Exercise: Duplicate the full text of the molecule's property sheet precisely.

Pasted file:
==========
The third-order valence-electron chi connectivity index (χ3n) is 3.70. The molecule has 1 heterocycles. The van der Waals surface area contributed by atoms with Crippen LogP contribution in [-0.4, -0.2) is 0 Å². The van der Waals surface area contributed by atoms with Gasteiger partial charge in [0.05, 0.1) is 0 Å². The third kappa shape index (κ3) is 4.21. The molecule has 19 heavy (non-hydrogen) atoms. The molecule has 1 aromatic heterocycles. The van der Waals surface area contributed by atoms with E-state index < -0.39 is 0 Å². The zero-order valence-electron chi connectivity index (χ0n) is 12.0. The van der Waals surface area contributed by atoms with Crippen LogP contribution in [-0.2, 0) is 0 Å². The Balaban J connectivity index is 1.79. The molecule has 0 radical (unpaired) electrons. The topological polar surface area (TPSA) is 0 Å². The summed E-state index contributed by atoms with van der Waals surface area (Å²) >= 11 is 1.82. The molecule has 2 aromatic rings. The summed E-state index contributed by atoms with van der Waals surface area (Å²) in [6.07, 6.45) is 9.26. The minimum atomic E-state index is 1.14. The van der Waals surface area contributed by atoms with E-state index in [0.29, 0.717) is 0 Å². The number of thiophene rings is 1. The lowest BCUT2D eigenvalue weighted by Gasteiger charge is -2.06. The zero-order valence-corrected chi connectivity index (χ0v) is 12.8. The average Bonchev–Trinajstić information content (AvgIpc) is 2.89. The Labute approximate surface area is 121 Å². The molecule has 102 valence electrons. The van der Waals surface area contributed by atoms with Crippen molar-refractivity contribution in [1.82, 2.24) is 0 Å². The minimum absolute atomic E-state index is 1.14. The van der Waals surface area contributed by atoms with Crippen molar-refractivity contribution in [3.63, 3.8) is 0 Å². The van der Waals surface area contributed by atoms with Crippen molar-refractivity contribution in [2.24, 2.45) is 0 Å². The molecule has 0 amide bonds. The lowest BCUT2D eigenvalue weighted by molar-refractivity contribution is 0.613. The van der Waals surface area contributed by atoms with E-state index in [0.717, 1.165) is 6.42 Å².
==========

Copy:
The third-order valence-electron chi connectivity index (χ3n) is 3.70. The molecule has 1 heterocycles. The van der Waals surface area contributed by atoms with Crippen LogP contribution in [-0.4, -0.2) is 0 Å². The van der Waals surface area contributed by atoms with Gasteiger partial charge in [0.05, 0.1) is 0 Å². The third kappa shape index (κ3) is 4.21. The molecule has 19 heavy (non-hydrogen) atoms. The molecule has 1 aromatic heterocycles. The van der Waals surface area contributed by atoms with E-state index < -0.39 is 0 Å². The zero-order valence-electron chi connectivity index (χ0n) is 12.0. The van der Waals surface area contributed by atoms with Crippen LogP contribution in [-0.2, 0) is 0 Å². The Balaban J connectivity index is 1.79. The molecule has 0 radical (unpaired) electrons. The topological polar surface area (TPSA) is 0 Å². The summed E-state index contributed by atoms with van der Waals surface area (Å²) >= 11 is 1.82. The molecule has 2 aromatic rings. The summed E-state index contributed by atoms with van der Waals surface area (Å²) in [6.07, 6.45) is 9.26. The minimum atomic E-state index is 1.14. The van der Waals surface area contributed by atoms with E-state index in [0.29, 0.717) is 0 Å². The number of thiophene rings is 1. The lowest BCUT2D eigenvalue weighted by Gasteiger charge is -2.06. The zero-order valence-corrected chi connectivity index (χ0v) is 12.8. The average Bonchev–Trinajstić information content (AvgIpc) is 2.89. The Labute approximate surface area is 121 Å². The molecule has 102 valence electrons. The van der Waals surface area contributed by atoms with Crippen molar-refractivity contribution in [1.82, 2.24) is 0 Å². The minimum absolute atomic E-state index is 1.14. The van der Waals surface area contributed by atoms with Crippen molar-refractivity contribution in [3.63, 3.8) is 0 Å². The van der Waals surface area contributed by atoms with Crippen molar-refractivity contribution in [2.24, 2.45) is 0 Å². The molecule has 0 amide bonds. The lowest BCUT2D eigenvalue weighted by molar-refractivity contribution is 0.613. The van der Waals surface area contributed by atoms with E-state index in [0.717, 1.165) is 6.42 Å².